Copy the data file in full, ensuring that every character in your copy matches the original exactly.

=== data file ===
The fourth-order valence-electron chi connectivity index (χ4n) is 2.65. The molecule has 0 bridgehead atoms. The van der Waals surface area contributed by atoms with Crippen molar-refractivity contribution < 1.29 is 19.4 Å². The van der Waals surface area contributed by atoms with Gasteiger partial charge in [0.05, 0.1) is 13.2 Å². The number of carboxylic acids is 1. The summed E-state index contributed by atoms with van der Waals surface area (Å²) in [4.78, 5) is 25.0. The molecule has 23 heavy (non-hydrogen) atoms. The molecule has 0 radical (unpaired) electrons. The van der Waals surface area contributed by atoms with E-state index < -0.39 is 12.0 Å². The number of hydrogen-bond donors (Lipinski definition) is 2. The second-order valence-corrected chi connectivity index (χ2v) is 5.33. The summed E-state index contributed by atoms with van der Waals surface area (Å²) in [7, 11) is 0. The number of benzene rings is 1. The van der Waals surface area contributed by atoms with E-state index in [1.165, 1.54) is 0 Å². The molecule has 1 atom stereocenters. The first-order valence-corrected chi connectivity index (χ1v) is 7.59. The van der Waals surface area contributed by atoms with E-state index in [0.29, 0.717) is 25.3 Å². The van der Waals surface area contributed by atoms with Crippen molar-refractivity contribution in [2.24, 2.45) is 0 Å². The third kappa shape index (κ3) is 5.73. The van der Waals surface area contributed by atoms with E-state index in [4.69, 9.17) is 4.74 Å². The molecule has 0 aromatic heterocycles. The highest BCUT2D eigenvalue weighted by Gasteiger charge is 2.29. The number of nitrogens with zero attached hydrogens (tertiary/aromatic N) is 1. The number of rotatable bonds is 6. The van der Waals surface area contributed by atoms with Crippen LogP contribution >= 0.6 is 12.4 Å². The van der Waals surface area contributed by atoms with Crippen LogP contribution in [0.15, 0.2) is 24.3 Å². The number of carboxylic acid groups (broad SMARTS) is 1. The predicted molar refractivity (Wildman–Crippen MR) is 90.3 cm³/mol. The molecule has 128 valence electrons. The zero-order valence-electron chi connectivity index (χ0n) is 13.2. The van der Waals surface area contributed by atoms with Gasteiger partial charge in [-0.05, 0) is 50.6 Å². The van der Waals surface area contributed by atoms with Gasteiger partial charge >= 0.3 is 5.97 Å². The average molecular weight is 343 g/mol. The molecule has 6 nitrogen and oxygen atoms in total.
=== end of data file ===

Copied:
The fourth-order valence-electron chi connectivity index (χ4n) is 2.65. The molecule has 0 bridgehead atoms. The van der Waals surface area contributed by atoms with Crippen molar-refractivity contribution < 1.29 is 19.4 Å². The van der Waals surface area contributed by atoms with Gasteiger partial charge in [0.05, 0.1) is 13.2 Å². The number of carboxylic acids is 1. The summed E-state index contributed by atoms with van der Waals surface area (Å²) in [4.78, 5) is 25.0. The molecule has 23 heavy (non-hydrogen) atoms. The molecule has 0 radical (unpaired) electrons. The van der Waals surface area contributed by atoms with E-state index < -0.39 is 12.0 Å². The number of hydrogen-bond donors (Lipinski definition) is 2. The second-order valence-corrected chi connectivity index (χ2v) is 5.33. The summed E-state index contributed by atoms with van der Waals surface area (Å²) in [7, 11) is 0. The number of benzene rings is 1. The van der Waals surface area contributed by atoms with E-state index in [1.165, 1.54) is 0 Å². The molecule has 1 atom stereocenters. The first-order valence-corrected chi connectivity index (χ1v) is 7.59. The van der Waals surface area contributed by atoms with E-state index in [0.29, 0.717) is 25.3 Å². The van der Waals surface area contributed by atoms with Crippen molar-refractivity contribution in [2.24, 2.45) is 0 Å². The third kappa shape index (κ3) is 5.73. The van der Waals surface area contributed by atoms with E-state index in [4.69, 9.17) is 4.74 Å². The molecule has 0 aromatic heterocycles. The highest BCUT2D eigenvalue weighted by Gasteiger charge is 2.29. The number of nitrogens with zero attached hydrogens (tertiary/aromatic N) is 1. The number of rotatable bonds is 6. The van der Waals surface area contributed by atoms with Crippen LogP contribution >= 0.6 is 12.4 Å². The van der Waals surface area contributed by atoms with Crippen LogP contribution in [0.15, 0.2) is 24.3 Å². The number of carboxylic acid groups (broad SMARTS) is 1. The predicted molar refractivity (Wildman–Crippen MR) is 90.3 cm³/mol. The molecule has 128 valence electrons. The zero-order valence-electron chi connectivity index (χ0n) is 13.2. The van der Waals surface area contributed by atoms with Gasteiger partial charge in [-0.05, 0) is 50.6 Å². The van der Waals surface area contributed by atoms with Gasteiger partial charge >= 0.3 is 5.97 Å². The average molecular weight is 343 g/mol. The molecule has 6 nitrogen and oxygen atoms in total.